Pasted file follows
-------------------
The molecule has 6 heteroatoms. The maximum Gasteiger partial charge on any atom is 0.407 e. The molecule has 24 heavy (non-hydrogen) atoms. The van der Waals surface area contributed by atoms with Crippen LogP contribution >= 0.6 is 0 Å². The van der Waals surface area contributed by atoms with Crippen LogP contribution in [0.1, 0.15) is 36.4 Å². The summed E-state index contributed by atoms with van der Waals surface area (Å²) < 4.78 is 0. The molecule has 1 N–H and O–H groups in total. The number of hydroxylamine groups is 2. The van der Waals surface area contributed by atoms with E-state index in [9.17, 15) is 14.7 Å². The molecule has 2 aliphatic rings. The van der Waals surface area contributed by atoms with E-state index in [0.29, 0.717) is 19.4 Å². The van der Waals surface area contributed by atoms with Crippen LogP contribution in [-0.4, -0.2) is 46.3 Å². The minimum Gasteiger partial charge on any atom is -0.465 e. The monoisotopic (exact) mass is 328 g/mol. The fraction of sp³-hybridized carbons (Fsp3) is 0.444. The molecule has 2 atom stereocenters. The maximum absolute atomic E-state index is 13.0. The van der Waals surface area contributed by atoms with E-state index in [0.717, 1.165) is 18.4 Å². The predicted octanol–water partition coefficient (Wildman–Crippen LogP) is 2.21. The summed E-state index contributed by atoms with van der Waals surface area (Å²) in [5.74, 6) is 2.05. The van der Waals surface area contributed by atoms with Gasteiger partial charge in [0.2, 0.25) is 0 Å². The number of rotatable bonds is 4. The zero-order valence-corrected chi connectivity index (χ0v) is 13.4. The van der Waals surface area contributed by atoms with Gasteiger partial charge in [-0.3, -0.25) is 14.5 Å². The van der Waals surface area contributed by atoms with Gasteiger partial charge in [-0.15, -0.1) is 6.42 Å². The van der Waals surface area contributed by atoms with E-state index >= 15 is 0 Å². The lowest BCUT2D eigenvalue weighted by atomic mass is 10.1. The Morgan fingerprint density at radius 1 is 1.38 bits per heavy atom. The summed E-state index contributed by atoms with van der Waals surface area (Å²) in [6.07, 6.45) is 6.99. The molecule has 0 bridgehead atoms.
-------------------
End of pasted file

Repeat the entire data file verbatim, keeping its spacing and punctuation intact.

The molecule has 6 heteroatoms. The maximum Gasteiger partial charge on any atom is 0.407 e. The molecule has 24 heavy (non-hydrogen) atoms. The van der Waals surface area contributed by atoms with Crippen LogP contribution >= 0.6 is 0 Å². The van der Waals surface area contributed by atoms with Crippen LogP contribution in [0.1, 0.15) is 36.4 Å². The summed E-state index contributed by atoms with van der Waals surface area (Å²) < 4.78 is 0. The molecule has 1 N–H and O–H groups in total. The number of hydroxylamine groups is 2. The van der Waals surface area contributed by atoms with E-state index in [9.17, 15) is 14.7 Å². The molecule has 2 aliphatic rings. The van der Waals surface area contributed by atoms with E-state index in [0.29, 0.717) is 19.4 Å². The van der Waals surface area contributed by atoms with Crippen LogP contribution in [-0.4, -0.2) is 46.3 Å². The minimum Gasteiger partial charge on any atom is -0.465 e. The monoisotopic (exact) mass is 328 g/mol. The fraction of sp³-hybridized carbons (Fsp3) is 0.444. The molecule has 2 atom stereocenters. The maximum absolute atomic E-state index is 13.0. The van der Waals surface area contributed by atoms with E-state index in [0.717, 1.165) is 18.4 Å². The predicted octanol–water partition coefficient (Wildman–Crippen LogP) is 2.21. The summed E-state index contributed by atoms with van der Waals surface area (Å²) in [5.74, 6) is 2.05. The van der Waals surface area contributed by atoms with Gasteiger partial charge in [0.2, 0.25) is 0 Å². The number of rotatable bonds is 4. The zero-order valence-corrected chi connectivity index (χ0v) is 13.4. The van der Waals surface area contributed by atoms with Gasteiger partial charge in [-0.3, -0.25) is 14.5 Å². The van der Waals surface area contributed by atoms with Gasteiger partial charge in [-0.15, -0.1) is 6.42 Å². The van der Waals surface area contributed by atoms with E-state index >= 15 is 0 Å². The lowest BCUT2D eigenvalue weighted by atomic mass is 10.1. The Morgan fingerprint density at radius 1 is 1.38 bits per heavy atom. The summed E-state index contributed by atoms with van der Waals surface area (Å²) in [6.07, 6.45) is 6.99. The molecule has 0 bridgehead atoms.